This action might not be possible to undo. Are you sure you want to continue?
Contact UT Health Science Center Libraries
Rajia Tobia, Executive Director of Libraries (210) 567-2413 Email: firstname.lastname@example.org http://www.library.uthscsa.edu/
Administration (210) 567-2400 Briscoe Library Circulation Desk (210) 567-2440 Information Desk (210) 567-2450 Email: Askalibrarian@uthscsa.edu UTHSC Library Downtown (210) 358-3939
The Healthy Texas website (www.healthytexas.org), first created in 2005, has recently been integrated into the National Institutes of Health’s Clinical and Translational Science Award program. To learn more, go to page 2.
In the news this month:
“Is Art Medicine?”: Brownbag October 1 P.I. Nixon Medical Historical Society: Annual Dinner Brown Bag Lunch Series: Online Meeting Software Healthy Texas web site undergoes changes Libraries, IIMS collaborate in purchase of Collexis database Circulation Policies: Late fees and fines Library classes for October Libraries receive Express Outreach Award for getHIP 2010 Featured resource: The Inner World of Medical Students PubMed Central releases new search option for embargoed articles Evidence-based resources for public health practitioners October is National Medical Librarians month
Page 2 Page 3 Page 3 Page 4 Page 5 Page 5 Page 6 Page 7 Page 7 Page 8 Page 9 Page 10
Jesse H. Jones Comprehensive Research Library (210) 562-5098
Ramirez Library (956) 365-8850
Laredo Campus Extension Library (956) 523-7404
FOR LIBRARY CLASSES, go to page 6
“Is art medicine?”: October 1
Brownbag program will feature Bihl Haus Arts, the Health and Healing Consortium and Dr. Adelita Cantu of the School of Nursing 12:00 noon, Howe Conference Room, Briscoe Library On October 1, Dr. Kellen McIntyre, executive director of the Bihl Haus and Paula Davies, chair of Health and Healing Consortium will join Dr. Adelita Cantu of the School of Nursing in an exploration of the arts as vehicles of healing for health care professionals, seniors and others. The exhibit Rx Art: Take your Medicine first premiered in 2008 as a seemingly unlikely collaboration between non-profits Bihl Haus Arts and the Health and Healing Consortium, asking the question, “What could medicine and art have in common?” The exhibit featured health professionals who were also artists. Through the artists/healers’ personal statements the viewer saw firsthand how the artwork aided in self-care and healing and helped these health care professionals with their work with clients and patients. But is art medicine? The October 1 presentation will look at different healing functions that involvement in the arts offers to all populations from the medical community to our senior population and the community at large. Dr Adelita Cantu will present her finding on Arts and Aging from research done at Bihl Haus.
Raphael Guerra, Jane Appleby and Beth Engelsgjerd McMahon are three local health professionals whose work has been displayed in RxArt: Take Your Medicine.
News from The Libraries…
Friends of the P.I. Nixon Medical Historical Library: Annual dinner
Observing human oddities has been a popular pastime since they were first exhibited at fairs during medieval times. The living skeleton, the giant, the dwarf, the bearded lady have always drawn crowds who wanted to look, wonder and touch. Some of the most fascinating examples of these anomalies have appeared in circus side shows. The etiologies and eventual fate of some of the more unusual human beings will be discussed on Tuesday evening, November 3rd, 6:30 – 9:00 p.m. at the Friends of the P.I. Nixon Medical Historical Library’s 39th Annual Dinner-Presentation. Guest speaker is Dr. Joyce G. Schwartz, a board certified anatomic and clinical pathologist with the South Texas Pathology Associates group, which serves the Methodist Hospital System. Dr. Schwartz received her Bachelor of Science and M.A. degrees from the University of Texas at Austin and her medical degree from the University of Texas Health Science Center at San Antonio. She was a tenured professor at the Health Science Center before joining Quest Diagnostic Laboratories at its headquarters in New Jersey, where she served as the Vice President, Chief Laboratory Officer and Vice President for Science and Innovation. She is a recipient of the Minnie Stevens Piper Foundation “Piper Professor Award” for excellence in teaching and the Medical School “Alumnus of the Year Award,” presented by the UT Health Science Center School of Medicine. Dr. Schwartz has published over eighty articles in peer-reviewed medical and scientific publications and has had a long-standing interest in the history of medicine. The dinner and presentation will be held just off campus at the Oak Hills Country Club on Fredericksburg Road. Everyone is welcome to attend. Please contact Special Collections Librarian Pennie Borchers at (210) 567-2469 or email@example.com for more information and to reserve your place (RSVP deadline is October 29). Please join us for an evening of good food and stimulating conversation!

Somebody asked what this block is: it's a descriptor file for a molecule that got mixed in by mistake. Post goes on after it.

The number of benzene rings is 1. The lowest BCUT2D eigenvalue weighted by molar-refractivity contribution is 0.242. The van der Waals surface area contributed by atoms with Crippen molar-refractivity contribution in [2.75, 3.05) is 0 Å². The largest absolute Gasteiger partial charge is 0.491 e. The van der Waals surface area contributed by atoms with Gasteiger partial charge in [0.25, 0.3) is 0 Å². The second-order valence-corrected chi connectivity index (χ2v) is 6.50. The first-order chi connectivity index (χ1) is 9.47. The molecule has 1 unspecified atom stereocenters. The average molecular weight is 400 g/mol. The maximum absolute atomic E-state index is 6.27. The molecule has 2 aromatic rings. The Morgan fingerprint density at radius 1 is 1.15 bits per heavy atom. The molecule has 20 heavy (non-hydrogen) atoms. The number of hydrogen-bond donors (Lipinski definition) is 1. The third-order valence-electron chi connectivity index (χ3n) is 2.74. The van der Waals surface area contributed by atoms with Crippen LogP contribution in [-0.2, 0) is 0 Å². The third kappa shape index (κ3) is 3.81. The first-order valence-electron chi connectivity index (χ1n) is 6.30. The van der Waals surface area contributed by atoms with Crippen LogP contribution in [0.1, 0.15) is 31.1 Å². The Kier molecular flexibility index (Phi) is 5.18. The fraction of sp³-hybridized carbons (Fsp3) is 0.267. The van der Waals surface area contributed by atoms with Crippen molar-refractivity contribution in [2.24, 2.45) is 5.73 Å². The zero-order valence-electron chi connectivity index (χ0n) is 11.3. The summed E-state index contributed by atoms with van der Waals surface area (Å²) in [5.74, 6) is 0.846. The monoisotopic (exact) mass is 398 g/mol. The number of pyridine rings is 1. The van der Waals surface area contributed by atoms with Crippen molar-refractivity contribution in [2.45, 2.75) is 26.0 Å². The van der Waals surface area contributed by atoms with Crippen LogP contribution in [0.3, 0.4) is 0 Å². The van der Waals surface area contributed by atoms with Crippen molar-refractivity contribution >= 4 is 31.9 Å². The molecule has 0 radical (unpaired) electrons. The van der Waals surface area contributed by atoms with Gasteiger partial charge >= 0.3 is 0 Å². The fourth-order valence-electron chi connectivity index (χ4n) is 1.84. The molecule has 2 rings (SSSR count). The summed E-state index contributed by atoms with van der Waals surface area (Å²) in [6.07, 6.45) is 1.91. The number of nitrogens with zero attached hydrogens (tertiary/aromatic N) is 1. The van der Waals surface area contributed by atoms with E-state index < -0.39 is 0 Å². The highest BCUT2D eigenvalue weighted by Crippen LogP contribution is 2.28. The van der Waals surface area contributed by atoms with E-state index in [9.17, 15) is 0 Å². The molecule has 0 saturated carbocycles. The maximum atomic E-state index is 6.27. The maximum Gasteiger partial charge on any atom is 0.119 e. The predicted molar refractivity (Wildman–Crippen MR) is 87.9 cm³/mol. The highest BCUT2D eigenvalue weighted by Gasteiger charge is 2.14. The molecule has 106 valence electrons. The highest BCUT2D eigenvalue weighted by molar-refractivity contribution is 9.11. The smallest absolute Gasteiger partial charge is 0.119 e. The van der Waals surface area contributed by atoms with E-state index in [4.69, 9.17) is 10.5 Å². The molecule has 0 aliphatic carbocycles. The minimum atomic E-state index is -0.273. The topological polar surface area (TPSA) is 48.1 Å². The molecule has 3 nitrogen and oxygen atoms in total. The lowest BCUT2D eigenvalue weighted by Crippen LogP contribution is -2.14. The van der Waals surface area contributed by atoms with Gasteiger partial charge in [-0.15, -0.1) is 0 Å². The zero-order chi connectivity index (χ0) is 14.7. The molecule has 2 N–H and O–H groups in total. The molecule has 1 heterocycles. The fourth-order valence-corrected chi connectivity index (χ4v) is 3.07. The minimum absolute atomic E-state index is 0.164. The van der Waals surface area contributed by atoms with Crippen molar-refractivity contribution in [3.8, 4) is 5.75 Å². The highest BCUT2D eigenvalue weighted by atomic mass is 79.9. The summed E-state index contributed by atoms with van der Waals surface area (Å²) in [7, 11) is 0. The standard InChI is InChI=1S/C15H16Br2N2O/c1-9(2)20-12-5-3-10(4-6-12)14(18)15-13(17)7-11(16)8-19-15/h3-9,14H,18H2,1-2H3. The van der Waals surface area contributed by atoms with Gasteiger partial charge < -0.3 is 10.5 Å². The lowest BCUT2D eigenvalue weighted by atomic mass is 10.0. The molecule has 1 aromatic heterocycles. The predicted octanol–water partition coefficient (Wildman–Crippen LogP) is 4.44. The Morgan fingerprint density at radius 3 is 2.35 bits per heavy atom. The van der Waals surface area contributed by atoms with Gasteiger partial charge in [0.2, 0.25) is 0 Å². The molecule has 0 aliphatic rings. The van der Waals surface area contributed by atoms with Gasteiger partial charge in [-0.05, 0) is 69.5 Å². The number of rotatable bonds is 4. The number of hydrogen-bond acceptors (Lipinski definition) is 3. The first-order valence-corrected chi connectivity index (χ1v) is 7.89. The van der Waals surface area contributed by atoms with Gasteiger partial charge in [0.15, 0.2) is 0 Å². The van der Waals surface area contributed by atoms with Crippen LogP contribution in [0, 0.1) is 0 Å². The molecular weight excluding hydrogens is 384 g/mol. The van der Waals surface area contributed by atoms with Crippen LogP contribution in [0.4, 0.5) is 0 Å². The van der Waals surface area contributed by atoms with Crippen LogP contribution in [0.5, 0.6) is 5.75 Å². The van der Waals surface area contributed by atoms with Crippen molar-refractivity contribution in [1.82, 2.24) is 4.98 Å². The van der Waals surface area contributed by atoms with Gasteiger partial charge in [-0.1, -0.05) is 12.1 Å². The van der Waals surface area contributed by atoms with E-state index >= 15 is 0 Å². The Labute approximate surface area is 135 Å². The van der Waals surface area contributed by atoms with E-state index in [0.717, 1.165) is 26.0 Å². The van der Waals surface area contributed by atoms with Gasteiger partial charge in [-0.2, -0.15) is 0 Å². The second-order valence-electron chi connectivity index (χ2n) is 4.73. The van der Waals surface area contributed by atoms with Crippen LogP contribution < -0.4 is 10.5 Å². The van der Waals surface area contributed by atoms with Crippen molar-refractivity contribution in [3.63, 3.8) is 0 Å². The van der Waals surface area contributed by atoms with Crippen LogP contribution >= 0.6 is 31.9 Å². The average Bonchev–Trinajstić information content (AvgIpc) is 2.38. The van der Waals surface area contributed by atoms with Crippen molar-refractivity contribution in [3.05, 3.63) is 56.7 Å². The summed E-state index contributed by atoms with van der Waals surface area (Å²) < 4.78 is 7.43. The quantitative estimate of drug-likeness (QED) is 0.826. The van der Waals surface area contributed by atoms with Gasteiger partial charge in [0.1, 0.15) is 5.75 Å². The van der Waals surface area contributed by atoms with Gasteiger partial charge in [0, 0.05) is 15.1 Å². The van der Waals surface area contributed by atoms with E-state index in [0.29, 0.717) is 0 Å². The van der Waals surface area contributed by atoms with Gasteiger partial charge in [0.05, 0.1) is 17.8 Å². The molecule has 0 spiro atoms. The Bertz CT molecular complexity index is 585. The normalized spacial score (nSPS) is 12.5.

With NIH funding, Healthy Texas website becomes a portal for CTSA partner organizations
In 2007, the University of Texas Health Science Center at San Antonio received funding from the National Institutes of Health’s (NIH) Clinical and Translational Science Award (CTSA) program to develop a dynamic new way for researchers to interact with each other and the community. One way to accomplish this is through a web site that will provide information on health topics for researchers, community practitioners and the public. As a result of the NIH initiative, the Healthy Texas Web site (www.healthytexas.org), originally created at UT Health Science Center Libraries in 2005, is now taking a new direction.
We are actively pursuing collaborations with the other CTSAs in Texas in order to expand the site and make Healthy Texas a state-wide resource with information that is specific and relevant to individual communities/counties within the state.